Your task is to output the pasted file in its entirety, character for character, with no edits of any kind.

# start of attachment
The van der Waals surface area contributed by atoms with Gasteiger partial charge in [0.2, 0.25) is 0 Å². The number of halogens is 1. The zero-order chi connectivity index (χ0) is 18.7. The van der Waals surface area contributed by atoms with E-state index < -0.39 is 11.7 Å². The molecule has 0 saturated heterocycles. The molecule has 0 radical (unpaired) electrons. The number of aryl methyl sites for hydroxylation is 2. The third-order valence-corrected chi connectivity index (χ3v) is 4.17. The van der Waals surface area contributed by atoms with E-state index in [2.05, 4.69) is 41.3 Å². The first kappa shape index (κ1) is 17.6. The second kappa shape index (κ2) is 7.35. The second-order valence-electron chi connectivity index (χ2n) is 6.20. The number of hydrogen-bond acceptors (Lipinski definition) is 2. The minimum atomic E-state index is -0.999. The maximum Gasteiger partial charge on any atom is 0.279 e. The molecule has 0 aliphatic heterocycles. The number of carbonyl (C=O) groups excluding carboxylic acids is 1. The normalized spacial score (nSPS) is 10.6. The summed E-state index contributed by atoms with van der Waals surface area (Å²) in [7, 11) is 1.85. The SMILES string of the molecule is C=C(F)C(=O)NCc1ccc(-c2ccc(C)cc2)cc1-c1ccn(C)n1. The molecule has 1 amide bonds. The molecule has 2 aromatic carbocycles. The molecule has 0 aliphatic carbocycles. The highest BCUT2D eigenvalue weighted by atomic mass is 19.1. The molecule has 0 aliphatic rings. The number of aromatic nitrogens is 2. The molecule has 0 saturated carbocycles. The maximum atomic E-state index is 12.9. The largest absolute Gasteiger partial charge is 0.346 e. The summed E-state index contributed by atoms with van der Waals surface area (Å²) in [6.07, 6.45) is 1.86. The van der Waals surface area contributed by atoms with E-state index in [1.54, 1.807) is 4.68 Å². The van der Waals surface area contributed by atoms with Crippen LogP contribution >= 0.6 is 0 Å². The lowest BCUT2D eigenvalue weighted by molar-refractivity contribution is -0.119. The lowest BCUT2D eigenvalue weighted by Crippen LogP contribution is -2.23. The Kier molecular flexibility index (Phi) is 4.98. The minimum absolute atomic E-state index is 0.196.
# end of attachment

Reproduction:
The van der Waals surface area contributed by atoms with Gasteiger partial charge in [0.2, 0.25) is 0 Å². The number of halogens is 1. The zero-order chi connectivity index (χ0) is 18.7. The van der Waals surface area contributed by atoms with E-state index < -0.39 is 11.7 Å². The molecule has 0 saturated heterocycles. The molecule has 0 radical (unpaired) electrons. The number of aryl methyl sites for hydroxylation is 2. The third-order valence-corrected chi connectivity index (χ3v) is 4.17. The van der Waals surface area contributed by atoms with E-state index in [2.05, 4.69) is 41.3 Å². The first kappa shape index (κ1) is 17.6. The second kappa shape index (κ2) is 7.35. The second-order valence-electron chi connectivity index (χ2n) is 6.20. The number of hydrogen-bond acceptors (Lipinski definition) is 2. The minimum atomic E-state index is -0.999. The maximum Gasteiger partial charge on any atom is 0.279 e. The molecule has 0 aliphatic heterocycles. The number of carbonyl (C=O) groups excluding carboxylic acids is 1. The normalized spacial score (nSPS) is 10.6. The summed E-state index contributed by atoms with van der Waals surface area (Å²) in [7, 11) is 1.85. The SMILES string of the molecule is C=C(F)C(=O)NCc1ccc(-c2ccc(C)cc2)cc1-c1ccn(C)n1. The molecule has 1 amide bonds. The molecule has 2 aromatic carbocycles. The molecule has 0 aliphatic carbocycles. The highest BCUT2D eigenvalue weighted by atomic mass is 19.1. The molecule has 0 aliphatic rings. The number of aromatic nitrogens is 2. The molecule has 0 saturated carbocycles. The maximum atomic E-state index is 12.9. The largest absolute Gasteiger partial charge is 0.346 e. The summed E-state index contributed by atoms with van der Waals surface area (Å²) in [6.07, 6.45) is 1.86. The van der Waals surface area contributed by atoms with E-state index in [1.54, 1.807) is 4.68 Å². The van der Waals surface area contributed by atoms with Crippen LogP contribution >= 0.6 is 0 Å². The lowest BCUT2D eigenvalue weighted by molar-refractivity contribution is -0.119. The lowest BCUT2D eigenvalue weighted by Crippen LogP contribution is -2.23. The Kier molecular flexibility index (Phi) is 4.98. The minimum absolute atomic E-state index is 0.196.